Policy Management Compliance Technology Pro
Policy Management Compliance Technology Pro

The Hybrid Workforce Raises Policy Management to the Boardroom

Henry Umney |

Policy management, once a backwater of risk and compliance management, has proven to be a big winner in 2020 and 2021.

Part of our Becoming a Policy Management Pro series

Senior managers now fully recognize its value in helping to guide and direct staff about corporate governance, corporate culture, as well as behavioral boundaries as staffers are working long-term away from the office.

Its profile is likely to rise further, as some of the longer-term impacts of 2020 begin to fully play out. One of several long-term trends that have been accelerated by the events of the last 18 months?  Combined home-working and office-working is likely to become a standard fixture of business.

The flexibility it offers staff and the potential cost-savings it offers business are so significant that many companies will transition to hybrid working as the norm.  The only questions will be related to how best to achieve this goal.

Operating a hybrid workforce draws policy management into a sharper perspective. Having staff in an office makes it much easier to ensure everyone understands and follows the correct policy and procedure for travel and expense management, IT security policy, or HR, for example.  In-officer workers are all available in confined locations, versus a widely dispersed workforce.

Policy management is vital to a hybrid workforce

Wherever their employees work, companies remain legally and contractually responsible for their staff’s well-being and behavior.  Staff also have a contractual obligation to their employers to follow the rules and guidelines laid down for them. In many ways, this is the key challenge of a hybrid workforce.

The technology processes that deliver this – Zoom accounts, secure VPNs, SaaS-based business applications, and more – are all now well-proven. The practice of assuring that employees are constantly aware of their responsibilities and obligations, and fully observing them away from the office?  That’s much less well developed.

However, without this assurance, hybrid working cannot meet its aims in the long term – the liabilities firms are potentially exposed to are simply too great. For companies looking to re-balance their balance sheets by downsizing their office estate, or broaden their recruitment and skills base through flexible working, this presents an issue that has implications at the Board level.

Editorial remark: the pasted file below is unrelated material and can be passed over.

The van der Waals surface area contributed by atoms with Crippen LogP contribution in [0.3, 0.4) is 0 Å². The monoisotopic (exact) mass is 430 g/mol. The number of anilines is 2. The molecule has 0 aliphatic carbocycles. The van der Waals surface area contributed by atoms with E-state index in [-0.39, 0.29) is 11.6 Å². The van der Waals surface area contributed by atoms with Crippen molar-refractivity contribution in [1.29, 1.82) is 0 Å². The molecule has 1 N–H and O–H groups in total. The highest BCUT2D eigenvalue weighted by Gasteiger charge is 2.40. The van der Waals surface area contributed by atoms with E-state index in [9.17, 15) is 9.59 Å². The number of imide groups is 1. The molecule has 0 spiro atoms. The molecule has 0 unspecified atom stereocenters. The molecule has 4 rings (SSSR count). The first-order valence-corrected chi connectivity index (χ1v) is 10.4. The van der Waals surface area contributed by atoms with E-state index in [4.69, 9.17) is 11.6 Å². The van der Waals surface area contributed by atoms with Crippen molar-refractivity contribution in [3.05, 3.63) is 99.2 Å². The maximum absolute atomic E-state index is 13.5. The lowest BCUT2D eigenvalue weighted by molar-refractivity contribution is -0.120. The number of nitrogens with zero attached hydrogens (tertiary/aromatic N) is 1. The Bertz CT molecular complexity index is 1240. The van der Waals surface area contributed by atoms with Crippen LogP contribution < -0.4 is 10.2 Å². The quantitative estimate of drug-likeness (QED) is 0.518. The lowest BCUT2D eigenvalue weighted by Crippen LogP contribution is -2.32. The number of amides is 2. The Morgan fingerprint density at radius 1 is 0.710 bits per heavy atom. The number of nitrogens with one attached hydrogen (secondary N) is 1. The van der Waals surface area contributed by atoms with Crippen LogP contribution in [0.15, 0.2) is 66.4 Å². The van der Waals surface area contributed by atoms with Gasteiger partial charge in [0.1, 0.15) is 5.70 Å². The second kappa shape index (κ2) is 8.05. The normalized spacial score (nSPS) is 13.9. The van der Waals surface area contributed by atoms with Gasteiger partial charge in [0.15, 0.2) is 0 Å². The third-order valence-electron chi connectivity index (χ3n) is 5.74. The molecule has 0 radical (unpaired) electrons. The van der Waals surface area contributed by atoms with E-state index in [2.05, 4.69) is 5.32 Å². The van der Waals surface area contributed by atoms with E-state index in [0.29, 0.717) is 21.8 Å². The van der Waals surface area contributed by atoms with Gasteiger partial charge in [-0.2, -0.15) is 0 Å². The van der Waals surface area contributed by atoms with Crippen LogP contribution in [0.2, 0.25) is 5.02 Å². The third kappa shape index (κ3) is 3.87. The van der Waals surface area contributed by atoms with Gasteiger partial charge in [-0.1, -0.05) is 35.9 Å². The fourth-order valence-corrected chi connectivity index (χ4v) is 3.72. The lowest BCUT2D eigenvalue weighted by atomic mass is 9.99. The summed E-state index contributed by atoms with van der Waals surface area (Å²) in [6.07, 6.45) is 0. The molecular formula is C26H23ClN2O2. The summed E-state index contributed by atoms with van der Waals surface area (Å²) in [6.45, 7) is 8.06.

This growing significance of policy management is reflected in the recent publication of the Standards for Policy Management and Certification for policy management professionals by the Open Compliance and Ethics Group (OCEG). OCEG is a well-known industry think-tank, dedicated to using open standards to enhance issues around Governance, Risk and Compliance (GRC), audit management, strategy, as well as ethics.

Becoming a ‘Policy Management Pro’

To help companies adopt a best-practice approach to policy management, OCEG has launched an initiative called Policy Management Pro, which provides a Policy Management Capability Model laying out the essential steps to enhancing policy management. It also provides a Certified Policy Management Professional designation to help companies and individuals enhance the skill sets needed to implement best practices.

The underlying principles of the Policy Management Capability Model are:

  • Necessary – Effective policy management should be aligned to the risks and governance needs of the business.
  • Tailored – A policy should align fully to the unique aspects of a business, rather than be merely generic.
  • Integrated – Policy management should be a component of normal business operations.
  • People-centered – A policy should reflect the realities of how people engage and collaborate, in the business, and in the supply chain.
  • High-performing – Policy management should add value to the business overall.
  • Standardized – A consistent approach to policy management allows for transparency in the business and a solid understanding of how best to defend the business from key risk issues.
  • Collaborative – Good policy management should reflect the way that business functions and individuals combine to deliver results.
  • Accessible – Policies and policy management should be readily available to staff in all levels in the business.
  • Engaging – Policies need to be clearly written and understood and drafted in a style consistent with the rest of the business.
  • Dynamic – Effective policy management allows for policies to change as the business changes.

Partnering to implement the right solutions

For companies hoping to implement Policy Management, it’s important to find a solutions provider that can point to a track record of success in working with customers to help them understand the principles and apply them to a more flexible and dynamic working environment.

A seamless blend of technology and expertise is central to implementing them, and Mitratech has long experience in helping companies across multiple sectors implement robust, powerful, and cost-effective policy management solutions. The goal is to simplify and streamline the potential complexities of policy management. Click here to learn more.

To help companies and staff become Policy Management Pros, Mitratech recently hosted a discussion with Michael Rasmussen, who helped draft the Policy Management Capability Model.  In it, he explores how technology can support an effective compliance program.

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